Grade ex­pec­ta­tions

The Daily Telegraph - - Front Page -

So­phie Todd, right, cel­e­brates with a friend af­ter col­lect­ing their A-level re­sults in Nor­folk yes­ter­day. The num­ber of top A grades fell to the low­est level in over a decade

TOP grades have plunged by the great­est amount since records be­gan, with the pro­por­tion of As and A*s fall­ing to its low­est in more than a decade.

The num­ber of A* and A grades dropped by 0.9 per­cent­age points, which is the largest fall since the Joint Coun­cil for Qual­i­fi­ca­tion’s data be­gan in 2000.

This year, 25.5 per cent of A-level grades were A* or A, which is the low­est since 2007, fig­ures show.

More than 300,000 A-level stu­dents from across most of the coun­try re­ceived their re­sults yes­ter­day, with the ma­jor­ity of sub­jects re­designed to ex­clude course­work and mod­ules.

The re­forms, ini­ti­ated by Michael Gove when he was ed­u­ca­tion sec­re­tary, fol­lowed years of grade in­fla­tion, with grow­ing num­bers of stu­dents achiev­ing top grades. Uni­ver­si­ties com­plained that thou­sands of stu­dents with A or A* grades would make it im­pos­si­ble for them to dis­tin­guish the very best can­di­dates. The re­forms also sought to ad­dress con­cerns that many stu­dents were in­suf­fi­ciently pre­pared for higher ed­u­ca­tion.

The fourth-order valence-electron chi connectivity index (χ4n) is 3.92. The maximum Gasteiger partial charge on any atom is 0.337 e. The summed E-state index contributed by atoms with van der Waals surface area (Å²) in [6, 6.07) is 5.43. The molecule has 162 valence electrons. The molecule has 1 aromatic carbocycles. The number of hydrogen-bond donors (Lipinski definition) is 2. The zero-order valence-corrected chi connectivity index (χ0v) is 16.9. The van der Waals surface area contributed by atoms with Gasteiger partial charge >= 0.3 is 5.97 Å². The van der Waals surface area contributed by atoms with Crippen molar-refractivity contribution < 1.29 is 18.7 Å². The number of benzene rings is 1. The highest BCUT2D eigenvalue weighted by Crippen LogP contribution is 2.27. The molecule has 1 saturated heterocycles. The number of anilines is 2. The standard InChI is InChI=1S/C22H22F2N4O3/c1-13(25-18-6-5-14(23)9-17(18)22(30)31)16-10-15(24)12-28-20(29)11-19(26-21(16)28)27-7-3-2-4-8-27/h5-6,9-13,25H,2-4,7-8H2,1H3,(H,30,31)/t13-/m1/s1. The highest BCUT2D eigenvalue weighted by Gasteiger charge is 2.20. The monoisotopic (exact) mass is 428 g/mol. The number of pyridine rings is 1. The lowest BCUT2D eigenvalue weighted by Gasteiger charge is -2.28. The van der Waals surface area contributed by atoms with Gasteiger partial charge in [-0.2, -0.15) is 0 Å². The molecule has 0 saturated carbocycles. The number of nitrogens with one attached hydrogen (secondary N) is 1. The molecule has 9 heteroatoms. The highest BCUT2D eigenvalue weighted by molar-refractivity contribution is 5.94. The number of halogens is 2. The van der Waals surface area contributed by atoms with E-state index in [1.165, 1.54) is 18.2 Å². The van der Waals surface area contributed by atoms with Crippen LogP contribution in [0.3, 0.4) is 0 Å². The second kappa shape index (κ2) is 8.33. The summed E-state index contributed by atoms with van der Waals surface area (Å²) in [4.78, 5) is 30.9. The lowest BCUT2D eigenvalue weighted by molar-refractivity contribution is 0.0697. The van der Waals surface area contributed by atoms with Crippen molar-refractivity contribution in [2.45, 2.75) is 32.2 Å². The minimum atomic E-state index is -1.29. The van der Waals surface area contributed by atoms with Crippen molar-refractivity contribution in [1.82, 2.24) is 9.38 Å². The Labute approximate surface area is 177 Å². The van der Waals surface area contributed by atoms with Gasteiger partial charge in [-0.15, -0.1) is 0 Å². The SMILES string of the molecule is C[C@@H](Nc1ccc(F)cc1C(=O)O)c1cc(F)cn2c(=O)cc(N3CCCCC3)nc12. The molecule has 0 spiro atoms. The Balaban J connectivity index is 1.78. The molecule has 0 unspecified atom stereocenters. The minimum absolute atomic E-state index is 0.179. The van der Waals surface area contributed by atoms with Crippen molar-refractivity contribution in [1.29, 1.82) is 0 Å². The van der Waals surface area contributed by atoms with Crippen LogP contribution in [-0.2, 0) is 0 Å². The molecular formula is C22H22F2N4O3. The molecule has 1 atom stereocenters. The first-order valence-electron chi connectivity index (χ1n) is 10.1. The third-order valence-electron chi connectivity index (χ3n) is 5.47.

Prime Min­is­ter Boris John­son con­grat­u­lated stu­dents on their re­sults, as he pledged to boost ed­u­ca­tion fund­ing as well as give schools “the pow­ers they need to deal with bad be­hav­iour and bul­ly­ing”.

Ge­off Barton, gen­eral sec­re­tary of the As­so­ci­a­tion of School and Col­lege Lead­ers, said the drop in top grades was partly down to more stu­dents tak­ing A-lev­els, and also be­cause of the sub­jects they are now study­ing.

“There has been a heavy em­pha­sis on Stem [sci­ence, tech­nol­ogy, engi­neer­ing and maths] sub­jects and more young peo­ple have been en­cour­aged to do them,” Mr Barton said.

The over­all num­ber of en­tries for sci­ence sub­jects rose by 12,000 this year, and now make up a fifth (20.9 per cent) of all A-lev­els.

Girls have taken the lead for top grades, with 25.5 per cent handed at least an A, com­pared with 25.4 per cent of boys. But on A* grades alone, boys per­formed bet­ter, with 8.2 per cent get­ting the high­est re­sult, com­pared with 7.5 per cent of girls’ en­tries.

En­tries for English lan­guage plum­meted by 21.8 per cent to 14,114, amid calls for min­is­ters to open an in­quiry into the de­cline.

Newspapers in English

Newspapers from UK

© PressReader. All rights reserved.